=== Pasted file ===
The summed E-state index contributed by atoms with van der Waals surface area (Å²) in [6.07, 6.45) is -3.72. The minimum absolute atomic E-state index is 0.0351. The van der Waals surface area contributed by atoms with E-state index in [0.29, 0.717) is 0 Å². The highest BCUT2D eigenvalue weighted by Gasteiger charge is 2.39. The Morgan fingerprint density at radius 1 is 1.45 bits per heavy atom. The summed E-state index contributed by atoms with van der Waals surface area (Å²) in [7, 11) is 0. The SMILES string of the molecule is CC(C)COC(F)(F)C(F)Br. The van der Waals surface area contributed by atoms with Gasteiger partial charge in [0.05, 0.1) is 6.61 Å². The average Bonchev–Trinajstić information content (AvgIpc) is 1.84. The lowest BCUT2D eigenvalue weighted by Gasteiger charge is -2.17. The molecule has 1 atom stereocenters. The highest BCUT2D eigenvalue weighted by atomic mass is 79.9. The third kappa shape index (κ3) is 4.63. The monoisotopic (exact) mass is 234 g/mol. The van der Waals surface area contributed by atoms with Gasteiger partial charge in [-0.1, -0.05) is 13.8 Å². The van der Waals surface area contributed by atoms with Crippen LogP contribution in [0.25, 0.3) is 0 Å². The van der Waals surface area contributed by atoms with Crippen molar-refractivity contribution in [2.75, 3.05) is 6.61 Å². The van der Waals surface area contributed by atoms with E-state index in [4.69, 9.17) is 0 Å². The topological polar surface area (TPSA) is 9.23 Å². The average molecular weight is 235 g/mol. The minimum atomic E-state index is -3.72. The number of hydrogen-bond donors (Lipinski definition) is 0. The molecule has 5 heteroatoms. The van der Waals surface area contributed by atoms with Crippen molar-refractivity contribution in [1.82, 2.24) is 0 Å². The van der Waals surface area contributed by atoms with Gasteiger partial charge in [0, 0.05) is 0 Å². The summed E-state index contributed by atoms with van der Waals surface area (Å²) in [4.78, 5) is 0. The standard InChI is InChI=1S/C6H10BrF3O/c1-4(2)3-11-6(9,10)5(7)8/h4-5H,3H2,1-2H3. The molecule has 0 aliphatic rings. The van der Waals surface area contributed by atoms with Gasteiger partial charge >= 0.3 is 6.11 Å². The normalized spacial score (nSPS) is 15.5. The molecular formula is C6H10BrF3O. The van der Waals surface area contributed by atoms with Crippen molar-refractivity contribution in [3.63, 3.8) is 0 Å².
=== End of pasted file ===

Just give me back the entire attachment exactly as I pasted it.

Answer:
The summed E-state index contributed by atoms with van der Waals surface area (Å²) in [6.07, 6.45) is -3.72. The minimum absolute atomic E-state index is 0.0351. The van der Waals surface area contributed by atoms with E-state index in [0.29, 0.717) is 0 Å². The highest BCUT2D eigenvalue weighted by Gasteiger charge is 2.39. The Morgan fingerprint density at radius 1 is 1.45 bits per heavy atom. The summed E-state index contributed by atoms with van der Waals surface area (Å²) in [7, 11) is 0. The SMILES string of the molecule is CC(C)COC(F)(F)C(F)Br. The van der Waals surface area contributed by atoms with Gasteiger partial charge in [0.05, 0.1) is 6.61 Å². The average Bonchev–Trinajstić information content (AvgIpc) is 1.84. The lowest BCUT2D eigenvalue weighted by Gasteiger charge is -2.17. The molecule has 1 atom stereocenters. The highest BCUT2D eigenvalue weighted by atomic mass is 79.9. The third kappa shape index (κ3) is 4.63. The monoisotopic (exact) mass is 234 g/mol. The van der Waals surface area contributed by atoms with Gasteiger partial charge in [-0.1, -0.05) is 13.8 Å². The van der Waals surface area contributed by atoms with Crippen LogP contribution in [0.25, 0.3) is 0 Å². The van der Waals surface area contributed by atoms with Crippen molar-refractivity contribution in [2.75, 3.05) is 6.61 Å². The van der Waals surface area contributed by atoms with E-state index in [4.69, 9.17) is 0 Å². The topological polar surface area (TPSA) is 9.23 Å². The average molecular weight is 235 g/mol. The minimum atomic E-state index is -3.72. The number of hydrogen-bond donors (Lipinski definition) is 0. The molecule has 5 heteroatoms. The van der Waals surface area contributed by atoms with Crippen molar-refractivity contribution in [1.82, 2.24) is 0 Å². The van der Waals surface area contributed by atoms with Gasteiger partial charge in [0, 0.05) is 0 Å². The summed E-state index contributed by atoms with van der Waals surface area (Å²) in [4.78, 5) is 0. The standard InChI is InChI=1S/C6H10BrF3O/c1-4(2)3-11-6(9,10)5(7)8/h4-5H,3H2,1-2H3. The molecule has 0 aliphatic rings. The van der Waals surface area contributed by atoms with Gasteiger partial charge >= 0.3 is 6.11 Å². The normalized spacial score (nSPS) is 15.5. The molecular formula is C6H10BrF3O. The van der Waals surface area contributed by atoms with Crippen molar-refractivity contribution in [3.63, 3.8) is 0 Å².